All posts filed under: Games

Goa, Gods, Gandhi and Greed: Lessons in Colonialism from Four Boardgames

It’s an eight-and-a-half-hour drive from Toronto to Indianapolis. And the route, which takes me through Sarnia, Detroit, Toledo and Fort Wayne, is far from scenic. But Gen Con is the biggest boardgame convention in North America, and there’s no direct flight between the two cities. Which is why, during the first four days of August, I spent 17 hours in my car getting to the gaming floor at Lucas Oil Stadium, best known as the home of the NFL’s Indianapolis Colts. Almost 70,000 gamers attended Gen Con this year, including fans of every boardgame under the sun. I tell people that boardgaming isn’t a culture. It’s really a collection of subcultures, since fans of one gaming niche often have little interest in any of the others. But balkanized as it is, the hobby has taken on some unifying characteristics in recent years, including a commitment to diversity, inclusivity and what might generally be called political “wokeness.” Gen Con itself has an anti-harassment policy that bans “any behavior that…produces an unsafe or non-inclusive environment,” including “offensive …

Entering the Mind of an Inuit Whale-Hunter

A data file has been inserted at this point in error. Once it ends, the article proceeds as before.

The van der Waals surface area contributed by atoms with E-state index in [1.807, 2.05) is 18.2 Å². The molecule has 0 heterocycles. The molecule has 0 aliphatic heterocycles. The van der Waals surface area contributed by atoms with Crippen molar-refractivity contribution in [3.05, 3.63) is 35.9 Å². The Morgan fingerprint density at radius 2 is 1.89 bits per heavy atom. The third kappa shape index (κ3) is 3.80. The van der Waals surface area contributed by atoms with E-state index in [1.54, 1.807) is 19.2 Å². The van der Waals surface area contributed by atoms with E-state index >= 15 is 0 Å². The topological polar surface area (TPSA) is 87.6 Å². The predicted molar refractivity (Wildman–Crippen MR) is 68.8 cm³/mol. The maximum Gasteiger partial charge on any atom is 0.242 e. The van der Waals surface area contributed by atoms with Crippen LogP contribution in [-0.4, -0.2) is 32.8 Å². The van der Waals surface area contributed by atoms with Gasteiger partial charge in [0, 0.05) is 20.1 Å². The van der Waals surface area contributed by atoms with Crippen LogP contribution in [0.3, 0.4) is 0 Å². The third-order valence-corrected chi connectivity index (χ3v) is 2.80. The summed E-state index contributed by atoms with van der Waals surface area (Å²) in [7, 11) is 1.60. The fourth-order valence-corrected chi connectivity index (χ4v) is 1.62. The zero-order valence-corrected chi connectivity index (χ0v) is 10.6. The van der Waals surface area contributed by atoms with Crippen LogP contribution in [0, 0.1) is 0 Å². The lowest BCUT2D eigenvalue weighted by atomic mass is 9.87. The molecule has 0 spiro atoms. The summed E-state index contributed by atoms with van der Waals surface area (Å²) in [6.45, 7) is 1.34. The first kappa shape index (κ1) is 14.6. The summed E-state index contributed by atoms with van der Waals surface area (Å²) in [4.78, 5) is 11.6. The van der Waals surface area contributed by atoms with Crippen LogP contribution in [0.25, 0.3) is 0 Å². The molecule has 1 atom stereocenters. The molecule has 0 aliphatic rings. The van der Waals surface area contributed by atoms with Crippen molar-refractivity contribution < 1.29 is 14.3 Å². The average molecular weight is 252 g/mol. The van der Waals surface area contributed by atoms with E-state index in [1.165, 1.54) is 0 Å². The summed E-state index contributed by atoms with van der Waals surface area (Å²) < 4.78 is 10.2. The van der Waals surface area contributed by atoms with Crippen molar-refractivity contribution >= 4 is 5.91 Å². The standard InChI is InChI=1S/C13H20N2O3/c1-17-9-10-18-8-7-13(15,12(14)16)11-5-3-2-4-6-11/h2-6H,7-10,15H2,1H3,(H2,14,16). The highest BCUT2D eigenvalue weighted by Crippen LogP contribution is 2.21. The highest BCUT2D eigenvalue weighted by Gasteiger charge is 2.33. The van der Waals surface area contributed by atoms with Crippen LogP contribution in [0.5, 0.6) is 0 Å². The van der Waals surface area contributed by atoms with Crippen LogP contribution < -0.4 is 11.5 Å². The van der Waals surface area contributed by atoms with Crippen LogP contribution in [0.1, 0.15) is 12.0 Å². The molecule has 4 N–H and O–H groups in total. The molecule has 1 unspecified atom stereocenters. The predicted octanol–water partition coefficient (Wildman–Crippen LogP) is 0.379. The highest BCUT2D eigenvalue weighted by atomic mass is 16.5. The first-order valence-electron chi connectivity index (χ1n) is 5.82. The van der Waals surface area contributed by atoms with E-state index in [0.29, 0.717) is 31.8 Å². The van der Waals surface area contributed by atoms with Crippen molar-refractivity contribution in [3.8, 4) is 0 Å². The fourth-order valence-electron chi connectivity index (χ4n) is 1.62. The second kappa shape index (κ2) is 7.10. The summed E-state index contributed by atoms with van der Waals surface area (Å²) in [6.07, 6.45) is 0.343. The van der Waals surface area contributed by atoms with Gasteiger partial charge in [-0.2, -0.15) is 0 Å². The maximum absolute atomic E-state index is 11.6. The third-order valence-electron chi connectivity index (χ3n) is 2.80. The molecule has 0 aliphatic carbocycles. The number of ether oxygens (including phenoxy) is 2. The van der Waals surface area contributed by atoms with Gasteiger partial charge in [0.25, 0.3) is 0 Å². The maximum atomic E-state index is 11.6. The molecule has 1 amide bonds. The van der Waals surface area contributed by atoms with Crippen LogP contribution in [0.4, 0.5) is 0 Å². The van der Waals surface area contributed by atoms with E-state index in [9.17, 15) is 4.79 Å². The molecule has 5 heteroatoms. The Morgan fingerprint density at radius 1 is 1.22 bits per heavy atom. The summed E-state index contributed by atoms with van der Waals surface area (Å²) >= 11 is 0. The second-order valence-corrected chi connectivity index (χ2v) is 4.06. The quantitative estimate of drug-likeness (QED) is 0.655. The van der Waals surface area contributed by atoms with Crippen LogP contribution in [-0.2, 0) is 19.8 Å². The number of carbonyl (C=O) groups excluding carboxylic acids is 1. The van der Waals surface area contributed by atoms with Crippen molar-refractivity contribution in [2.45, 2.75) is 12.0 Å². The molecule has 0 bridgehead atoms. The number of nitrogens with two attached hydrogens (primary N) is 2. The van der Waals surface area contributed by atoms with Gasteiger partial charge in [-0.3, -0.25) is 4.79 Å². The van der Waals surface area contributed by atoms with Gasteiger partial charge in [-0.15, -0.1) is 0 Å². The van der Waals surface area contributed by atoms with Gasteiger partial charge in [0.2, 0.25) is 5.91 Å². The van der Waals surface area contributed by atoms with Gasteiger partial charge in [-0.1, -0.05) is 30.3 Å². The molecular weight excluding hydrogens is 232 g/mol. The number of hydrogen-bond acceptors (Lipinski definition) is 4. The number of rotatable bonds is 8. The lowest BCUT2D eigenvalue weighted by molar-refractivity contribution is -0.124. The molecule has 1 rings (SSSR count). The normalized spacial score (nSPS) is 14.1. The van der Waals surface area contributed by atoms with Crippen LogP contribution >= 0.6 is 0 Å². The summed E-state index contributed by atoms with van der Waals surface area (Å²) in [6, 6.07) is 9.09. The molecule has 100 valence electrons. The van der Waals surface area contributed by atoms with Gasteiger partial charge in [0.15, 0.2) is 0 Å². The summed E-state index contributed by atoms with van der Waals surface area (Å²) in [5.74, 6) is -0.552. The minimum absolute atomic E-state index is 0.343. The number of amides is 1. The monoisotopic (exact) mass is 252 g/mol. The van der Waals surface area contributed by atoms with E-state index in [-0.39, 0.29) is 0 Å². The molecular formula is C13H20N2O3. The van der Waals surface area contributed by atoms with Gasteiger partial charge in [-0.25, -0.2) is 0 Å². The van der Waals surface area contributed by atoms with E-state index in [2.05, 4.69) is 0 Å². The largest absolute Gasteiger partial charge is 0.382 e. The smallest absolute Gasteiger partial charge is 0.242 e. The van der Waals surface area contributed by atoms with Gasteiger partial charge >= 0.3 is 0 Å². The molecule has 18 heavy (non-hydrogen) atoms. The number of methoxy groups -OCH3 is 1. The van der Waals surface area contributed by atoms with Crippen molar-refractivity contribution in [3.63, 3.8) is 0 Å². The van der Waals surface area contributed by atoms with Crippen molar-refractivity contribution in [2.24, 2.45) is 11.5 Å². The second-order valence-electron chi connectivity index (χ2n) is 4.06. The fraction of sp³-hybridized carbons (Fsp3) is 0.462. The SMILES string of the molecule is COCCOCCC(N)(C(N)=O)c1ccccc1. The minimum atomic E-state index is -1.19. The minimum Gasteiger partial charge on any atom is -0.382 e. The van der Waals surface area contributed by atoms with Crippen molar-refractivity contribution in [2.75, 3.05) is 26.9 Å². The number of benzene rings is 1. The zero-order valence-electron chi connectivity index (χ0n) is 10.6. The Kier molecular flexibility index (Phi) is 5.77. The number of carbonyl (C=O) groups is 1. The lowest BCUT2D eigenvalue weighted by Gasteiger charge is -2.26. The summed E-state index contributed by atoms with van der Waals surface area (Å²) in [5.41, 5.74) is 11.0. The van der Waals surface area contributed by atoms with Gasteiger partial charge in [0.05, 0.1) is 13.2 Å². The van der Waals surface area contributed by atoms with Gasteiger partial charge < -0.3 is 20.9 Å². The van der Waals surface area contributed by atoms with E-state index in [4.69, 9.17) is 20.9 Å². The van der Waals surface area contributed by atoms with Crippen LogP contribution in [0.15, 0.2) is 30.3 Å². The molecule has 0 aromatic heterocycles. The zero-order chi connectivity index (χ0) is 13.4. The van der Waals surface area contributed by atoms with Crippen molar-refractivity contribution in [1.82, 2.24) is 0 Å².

This is a review of the Greenland (Second Ed.) Board Game, from Sierra Madre Games. A bowhead whale is a majestic and intimidating creature—up to 60 feet in length, weighing up to 100 tons, with a triangular hunk of bone for a skull, which the bowhead uses to smash through Arctic ice on its way to the ocean surface. Yet amazingly, the Indigenous peoples of northern Europe and North America found a way to kill and harvest these massive creatures without modern ships or weapons. Their hunts, conducted by small kin groups operating out of coastal hunting camps, could be extraordinarily risky. Even the job of butchering the giant beasts and hauling the proceeds back home was exhausting and dangerous. But the enterprise was worthwhile, because a single Bowhead might provide enough food and fuel to keep the hunters and their families alive for a whole year. Any visitor to the far north can only marvel at how any community could not only survive, but at times even flourish, in a region where almost any modern …